However as it’s your mum of course you are only looking out for what’s best for her. Army pensions have to be signed over if it’s not going to the NOK so if your mums ex doesn’t sign it over then she won’t get anything. (Its also worth mentioning OP that if your mums exH didn’t serve his full time (22 years +) then it won’t be much of a pension anyway)
OP’s mum’s STBX won’t have a choice about handing over part of his pension if a judge orders a pension share (which he may well do after a 20 year marriage). My ex didn’t want to give me any of his 400k pension pot, judge disagreed and awarded me half as well as 90% of the house . . . We don’t know what other assets there are and their value. It may be the pension share is set against house equity and Mum keeps the house, he keeps pension. But it ALL goes in the
pot. Rereading, it sounds like he’s already in receipt of the pension, he may have to pay maintenance out of it . . We just don’t know. The lady needs good legal advice, she has had a long marriage and deserves her fair share of the joint marital assets.
So if theyve been married 20 years and she was never with him while he served, did he actually serve long enough to get a pension worth quibbling about? Although he could have joined 16 left at 40ish married then are in their 60s? Still agree is wrong that she wants it. She was not with him in the time that he earned it and did not put up with the stress, loneliness of being a forces wife and the constant fear that something would happen on deployment.
I don't disagree with you dontdont, his first wife who had all that stress of him being away, benefitted from the pension from her divorce in terms of accepting house equity in lieu, and if he married the new woman she will benefit from the widows pension side so where does it end? If you knew my mum she is the kindest loveliest person ever, she isn't malicious ah all, just wants to know where she stands legally in amongst all this pain.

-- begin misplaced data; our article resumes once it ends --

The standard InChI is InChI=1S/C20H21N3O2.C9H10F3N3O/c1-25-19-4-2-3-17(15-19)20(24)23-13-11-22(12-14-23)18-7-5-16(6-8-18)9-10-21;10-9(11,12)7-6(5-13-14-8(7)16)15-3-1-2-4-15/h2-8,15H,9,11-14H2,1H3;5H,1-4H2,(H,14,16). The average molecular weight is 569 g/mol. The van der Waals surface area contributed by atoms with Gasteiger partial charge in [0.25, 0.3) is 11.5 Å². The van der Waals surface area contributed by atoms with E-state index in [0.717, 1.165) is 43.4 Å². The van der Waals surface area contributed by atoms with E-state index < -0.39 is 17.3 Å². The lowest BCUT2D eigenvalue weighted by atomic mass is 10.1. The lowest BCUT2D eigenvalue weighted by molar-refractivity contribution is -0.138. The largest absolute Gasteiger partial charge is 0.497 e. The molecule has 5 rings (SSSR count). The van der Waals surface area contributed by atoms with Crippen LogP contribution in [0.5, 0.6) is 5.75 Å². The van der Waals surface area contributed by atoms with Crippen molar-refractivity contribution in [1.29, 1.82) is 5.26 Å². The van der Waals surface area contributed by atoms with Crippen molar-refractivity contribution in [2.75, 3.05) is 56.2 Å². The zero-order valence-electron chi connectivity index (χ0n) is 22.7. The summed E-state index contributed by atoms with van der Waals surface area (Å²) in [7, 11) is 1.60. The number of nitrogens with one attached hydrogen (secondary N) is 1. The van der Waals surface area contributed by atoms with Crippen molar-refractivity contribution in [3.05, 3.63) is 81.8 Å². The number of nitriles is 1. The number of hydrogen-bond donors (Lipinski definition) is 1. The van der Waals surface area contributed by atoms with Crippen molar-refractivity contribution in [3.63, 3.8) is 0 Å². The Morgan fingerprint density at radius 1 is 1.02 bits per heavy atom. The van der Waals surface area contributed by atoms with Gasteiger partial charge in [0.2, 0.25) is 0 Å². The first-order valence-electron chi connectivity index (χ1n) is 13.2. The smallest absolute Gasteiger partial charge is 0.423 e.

stop does she have a lawyer yet? She could try checking with army pension service l think they are still based in Kentigern House in Glasgow. I think until it's known exactly whats in the total joint pot it would be hard for anyone to say!
The service you are referring to are Veterans UK and the OPs mum won’t be entitled to the specific information- she may request general information but she won’t be given figures unless she is awarded the pension share.
I linked Veterans UK earlier in the thread.
As he's been out >20 years, he was probably on me of the earlier schemes, information on which may not be readily available online.
It will help her/her solicitor to get an answer on the parameters for splitting a pension that is already being paid (if it can be done at all, the rules have changed on that several times) if she knows which pension scheme, whether officer or other rank , and for how long he served (did he get an immediate pension after 16 or 22 (?) years? Or later?).
Thanks so much for all the advice - I checked out the link before posting but it wasn't too clear, I guess your right it's just changed many times over the years.
She isn't quite ready to speak to a solicitor yet but it sounds like it's something they need to look into with there being so many variables! I wasn't sure if there was a firm rule for this situation but seems that is not the case. He did his 22 years, straight from leaving school at 16.
Thank you so much to all those that have replied, I really appreciate it!! I just want to help my mum in any way I can